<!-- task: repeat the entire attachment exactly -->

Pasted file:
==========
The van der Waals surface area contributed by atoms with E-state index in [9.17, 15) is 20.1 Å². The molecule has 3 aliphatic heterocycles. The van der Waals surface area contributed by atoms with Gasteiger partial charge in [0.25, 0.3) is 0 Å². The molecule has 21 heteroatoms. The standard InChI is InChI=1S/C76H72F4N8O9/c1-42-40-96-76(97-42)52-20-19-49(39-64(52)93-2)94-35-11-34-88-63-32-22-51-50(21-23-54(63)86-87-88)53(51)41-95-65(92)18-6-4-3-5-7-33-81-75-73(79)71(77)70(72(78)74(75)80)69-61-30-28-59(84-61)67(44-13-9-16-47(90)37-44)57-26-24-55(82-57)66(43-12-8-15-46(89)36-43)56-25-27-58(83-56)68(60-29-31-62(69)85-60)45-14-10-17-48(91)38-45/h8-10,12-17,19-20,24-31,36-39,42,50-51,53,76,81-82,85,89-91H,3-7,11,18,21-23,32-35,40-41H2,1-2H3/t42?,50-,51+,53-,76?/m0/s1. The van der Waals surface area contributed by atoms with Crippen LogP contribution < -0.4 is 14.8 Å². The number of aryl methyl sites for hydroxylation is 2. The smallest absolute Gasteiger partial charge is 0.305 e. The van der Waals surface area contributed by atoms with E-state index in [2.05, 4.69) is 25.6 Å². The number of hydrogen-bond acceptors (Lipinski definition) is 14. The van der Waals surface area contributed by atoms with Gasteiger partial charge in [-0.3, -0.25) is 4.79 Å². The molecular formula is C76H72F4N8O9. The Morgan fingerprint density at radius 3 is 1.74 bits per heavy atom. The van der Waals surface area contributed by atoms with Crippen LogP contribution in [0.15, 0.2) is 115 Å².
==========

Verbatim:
The van der Waals surface area contributed by atoms with E-state index in [9.17, 15) is 20.1 Å². The molecule has 3 aliphatic heterocycles. The van der Waals surface area contributed by atoms with Gasteiger partial charge in [0.25, 0.3) is 0 Å². The molecule has 21 heteroatoms. The standard InChI is InChI=1S/C76H72F4N8O9/c1-42-40-96-76(97-42)52-20-19-49(39-64(52)93-2)94-35-11-34-88-63-32-22-51-50(21-23-54(63)86-87-88)53(51)41-95-65(92)18-6-4-3-5-7-33-81-75-73(79)71(77)70(72(78)74(75)80)69-61-30-28-59(84-61)67(44-13-9-16-47(90)37-44)57-26-24-55(82-57)66(43-12-8-15-46(89)36-43)56-25-27-58(83-56)68(60-29-31-62(69)85-60)45-14-10-17-48(91)38-45/h8-10,12-17,19-20,24-31,36-39,42,50-51,53,76,81-82,85,89-91H,3-7,11,18,21-23,32-35,40-41H2,1-2H3/t42?,50-,51+,53-,76?/m0/s1. The van der Waals surface area contributed by atoms with Crippen LogP contribution < -0.4 is 14.8 Å². The number of aryl methyl sites for hydroxylation is 2. The smallest absolute Gasteiger partial charge is 0.305 e. The van der Waals surface area contributed by atoms with E-state index in [2.05, 4.69) is 25.6 Å². The number of hydrogen-bond acceptors (Lipinski definition) is 14. The van der Waals surface area contributed by atoms with Gasteiger partial charge in [-0.3, -0.25) is 4.79 Å². The molecular formula is C76H72F4N8O9. The Morgan fingerprint density at radius 3 is 1.74 bits per heavy atom. The van der Waals surface area contributed by atoms with Crippen LogP contribution in [0.15, 0.2) is 115 Å².